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Habitat introduces preservation program
Amid the houses built with the help of Habitat for Humanity, work is underway to help current homeowners who are struggling to maintain their home.
Habitat for Humanity of Island County is developing a program to make exterior repairs to homes owned by people struggling to maintain them.
“The intent is to try to help people do exterior repairs to their homes to keep them livable,” said Calvin Hewitt, executive director for Habitat for Humanity of Island County.
He said the program has completed three projects so far, but a lot of work remains concerning the configuration of the program.
Officials are still working out details about how the Home Preservation Program will work. Such details include funding, how an applicant will be involved and how much “sweat equity” a person would have to provide. Hewitt said the support could be anything from helping with repairs to providing a welcoming environment for volunteers and serving them coffee.
The eligibility requirements to participate in the upkeep program will be similar to Habitat’s house program, which includes demonstrating a need, being a resident of Island County and having an income that is 25 percent to 50 percent of the area median income of Island County.
Although organizers are hashing out the details, volunteers have completed a ramp replacement and a deck replacement. They are scheduled to replace another handicap ramp later in October.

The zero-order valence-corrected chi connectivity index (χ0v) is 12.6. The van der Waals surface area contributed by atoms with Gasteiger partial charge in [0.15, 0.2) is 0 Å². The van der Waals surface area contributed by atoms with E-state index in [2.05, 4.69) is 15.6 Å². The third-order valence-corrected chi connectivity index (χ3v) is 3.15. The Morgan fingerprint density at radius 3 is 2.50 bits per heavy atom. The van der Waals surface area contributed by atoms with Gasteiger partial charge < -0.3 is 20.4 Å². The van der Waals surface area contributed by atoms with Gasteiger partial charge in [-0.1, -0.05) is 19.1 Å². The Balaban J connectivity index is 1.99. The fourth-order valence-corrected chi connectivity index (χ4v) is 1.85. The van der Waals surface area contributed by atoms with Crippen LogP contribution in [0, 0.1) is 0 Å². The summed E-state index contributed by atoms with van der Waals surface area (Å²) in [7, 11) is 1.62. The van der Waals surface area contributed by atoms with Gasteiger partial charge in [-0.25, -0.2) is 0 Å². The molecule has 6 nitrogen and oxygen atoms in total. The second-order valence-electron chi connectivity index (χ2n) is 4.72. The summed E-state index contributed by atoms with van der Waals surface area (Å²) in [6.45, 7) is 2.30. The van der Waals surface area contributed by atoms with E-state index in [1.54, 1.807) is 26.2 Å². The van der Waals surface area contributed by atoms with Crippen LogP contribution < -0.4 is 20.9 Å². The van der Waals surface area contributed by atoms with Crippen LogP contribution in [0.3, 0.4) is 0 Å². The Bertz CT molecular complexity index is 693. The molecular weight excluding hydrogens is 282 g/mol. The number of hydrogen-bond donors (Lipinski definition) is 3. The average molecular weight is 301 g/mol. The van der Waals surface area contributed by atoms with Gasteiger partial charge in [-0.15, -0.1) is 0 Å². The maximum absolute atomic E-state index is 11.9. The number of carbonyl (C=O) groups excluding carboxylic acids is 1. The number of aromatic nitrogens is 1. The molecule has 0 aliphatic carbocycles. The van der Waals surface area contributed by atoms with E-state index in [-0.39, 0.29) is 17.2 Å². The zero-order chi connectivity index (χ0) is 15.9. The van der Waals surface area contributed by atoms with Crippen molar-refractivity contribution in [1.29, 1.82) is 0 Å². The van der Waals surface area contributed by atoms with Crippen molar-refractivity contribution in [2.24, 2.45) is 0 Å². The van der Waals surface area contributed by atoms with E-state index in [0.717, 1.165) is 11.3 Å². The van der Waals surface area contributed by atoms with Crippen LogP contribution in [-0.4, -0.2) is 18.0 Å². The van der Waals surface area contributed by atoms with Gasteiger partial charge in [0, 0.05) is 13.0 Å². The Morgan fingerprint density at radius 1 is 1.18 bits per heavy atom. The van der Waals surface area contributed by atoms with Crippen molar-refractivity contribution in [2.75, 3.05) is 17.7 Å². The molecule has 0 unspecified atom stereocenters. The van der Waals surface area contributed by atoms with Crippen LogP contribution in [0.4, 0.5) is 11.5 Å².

The Habitat for Humanity home improvement program is at least the third one operating on Whidbey Island.
Hearts and Hammers on South Whidbey and Central Whidbey holds a project day each May. During that time, scores of volunteers descend upon homes on Central and South Whidbey Island to make repairs in one day. Until Habitat’s program started, there wasn’t a similar program operating on North Whidbey Island.
Hewitt said he’s talked to people from both Hearts and Hammers groups. He said that Habitat’s program isn’t intended to compete with the two groups. However, Habitat may be able to step in should an extensive project or a need at other times of the year arise.
Habitat for Humanity is still building houses in the area. Volunteers and owners have built 32 houses since 1999 and 10 houses have been constructed since 2010. The organization currently has a home being built in the Frostad Pond development near Oak Harbor.
When a person is selected for a house, he or she has to contribute 500 hours.
For information about Habitat for Humanity, contact 679-9444.